Exploring Link Between Ticks and Climate Change
January 10, 2012
NARRAGANSETT, R.I. — There may not yet be a direct link between warmer weather and disease-carrying insects, but both are on the rise in Rhode Island.
The state’s temperature is up an average of 2.3 degrees during the past century, the highest increase in New England. The warmer seasons offer an inviting habitat for ticks and mosquitoes and the diseases they carry such as Lyme disease and West Nile virus.
University of Rhode Island tick researcher Thomas Mather said 2012 set a record for the nymphal, or young, deer tick, which are most likely to contract and spread Lyme disease.
During a Dec. 10 seminar on climate change at URI, Mather noted that ticks thrive in humid weather and this year was especially humid in early June when ticks are most active.
The exploding tick population, he said, didn’t inflate the number of recorded cases of Lyme disease. But, Mather explained, many cases go unreported to health officials.
When he started researching ticks in 1992, Mather only found ticks in 60 percent of the state. Today, he’s finding ticks in nearly every square foot of open space. “It’s not just related to the woods anymore. It’s where people are,” Mather said.
South Kingstown, Middletown and the Scituate Reservoir have some of the highest tick concentrations in the Northeast, including the state where Lyme disease originated. “(Connecticut) holds nothing to what we have in Rhode Island,” he said.
Mather and other experts at the seminar noted that there are no studies that link climate change to the migration of insects and the diseases they carry. But they expect to see more bugs carrying more diseases in Rhode Island and across New England.
Al Gettman, the mosquito abatement coordinator for the state Department of Environmental Management, said the spread of ticks and mosquitoes carrying West Nile Virus and EEE is likely to cause greater harm to the poor and countries with inferior infrastructure. “We’ll be able to adapt more easily.”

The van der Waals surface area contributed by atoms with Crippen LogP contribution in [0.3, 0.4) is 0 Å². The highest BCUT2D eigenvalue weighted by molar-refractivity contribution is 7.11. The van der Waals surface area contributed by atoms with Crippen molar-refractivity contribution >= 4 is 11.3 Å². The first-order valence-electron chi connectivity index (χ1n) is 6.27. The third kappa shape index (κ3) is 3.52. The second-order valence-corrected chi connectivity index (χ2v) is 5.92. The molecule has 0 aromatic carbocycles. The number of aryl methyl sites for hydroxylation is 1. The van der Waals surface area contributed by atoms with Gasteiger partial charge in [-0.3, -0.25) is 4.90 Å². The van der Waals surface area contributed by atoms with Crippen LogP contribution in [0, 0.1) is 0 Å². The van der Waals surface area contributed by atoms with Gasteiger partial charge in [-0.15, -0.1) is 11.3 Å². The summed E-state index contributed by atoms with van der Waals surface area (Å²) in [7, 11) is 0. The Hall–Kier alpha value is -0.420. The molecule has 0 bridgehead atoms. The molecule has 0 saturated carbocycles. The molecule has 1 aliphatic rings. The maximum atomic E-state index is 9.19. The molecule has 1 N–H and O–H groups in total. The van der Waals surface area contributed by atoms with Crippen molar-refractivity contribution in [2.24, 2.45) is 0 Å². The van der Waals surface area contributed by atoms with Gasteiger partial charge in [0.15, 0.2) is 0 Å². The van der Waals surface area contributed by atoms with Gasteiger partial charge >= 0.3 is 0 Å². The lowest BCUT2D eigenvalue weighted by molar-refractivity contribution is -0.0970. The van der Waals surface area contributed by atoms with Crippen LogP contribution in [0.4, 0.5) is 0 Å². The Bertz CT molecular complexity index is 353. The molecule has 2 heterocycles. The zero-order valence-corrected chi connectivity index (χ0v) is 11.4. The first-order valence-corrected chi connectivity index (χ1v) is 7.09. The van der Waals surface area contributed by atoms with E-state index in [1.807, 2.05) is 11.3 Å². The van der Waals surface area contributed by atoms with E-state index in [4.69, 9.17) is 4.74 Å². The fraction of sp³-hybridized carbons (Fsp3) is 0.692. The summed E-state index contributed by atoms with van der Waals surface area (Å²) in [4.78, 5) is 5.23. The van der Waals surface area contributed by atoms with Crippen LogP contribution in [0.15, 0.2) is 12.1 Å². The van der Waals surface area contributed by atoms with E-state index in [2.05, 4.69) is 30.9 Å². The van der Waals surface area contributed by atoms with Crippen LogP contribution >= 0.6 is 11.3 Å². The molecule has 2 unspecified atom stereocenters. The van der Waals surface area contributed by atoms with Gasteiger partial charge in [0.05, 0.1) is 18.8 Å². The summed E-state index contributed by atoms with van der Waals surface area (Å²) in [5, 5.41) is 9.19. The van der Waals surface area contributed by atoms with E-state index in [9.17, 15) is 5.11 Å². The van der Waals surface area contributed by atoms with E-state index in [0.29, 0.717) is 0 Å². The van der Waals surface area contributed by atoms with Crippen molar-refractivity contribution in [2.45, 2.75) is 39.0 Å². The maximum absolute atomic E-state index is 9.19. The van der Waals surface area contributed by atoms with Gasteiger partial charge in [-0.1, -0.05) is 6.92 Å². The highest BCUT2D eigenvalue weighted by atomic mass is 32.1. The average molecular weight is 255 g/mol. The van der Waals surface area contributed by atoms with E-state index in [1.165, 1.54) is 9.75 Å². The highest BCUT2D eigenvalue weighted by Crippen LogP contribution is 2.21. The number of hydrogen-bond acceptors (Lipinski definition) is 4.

Howard Ginsberg, of the U.S. Geological Survey and a URI researcher, noted that bug-carrying diseases like Lyme disease could continue migrating north. And Rhode Island is in the middle of the most dense spread of the disease. “Lyme disease is going to affect us for a long time regardless of climate change.”
Mather, who runs the world’s largest deer tick database, said educating the public is the best method for preventing the spread vector-borne diseases. His website offers in-depth tips on keeping ticks at bay, including efforts to develop an anti-tick vaccine.
His TickSmart literacy campaign educates the public as well educators, health professionals and camp counselors about risks and avoidance strategies. Jamestown is the first community to adopt Mather’s Tick Prevention Community program.
A video of his tick removal strategy has been a hit on the internet.
Robert Vanderslice of the state Department of Health organized the seminar as part of series to address health issues related to climate change. The project is part of the state Climate Change Commission to foster long-term solutions to climate change.
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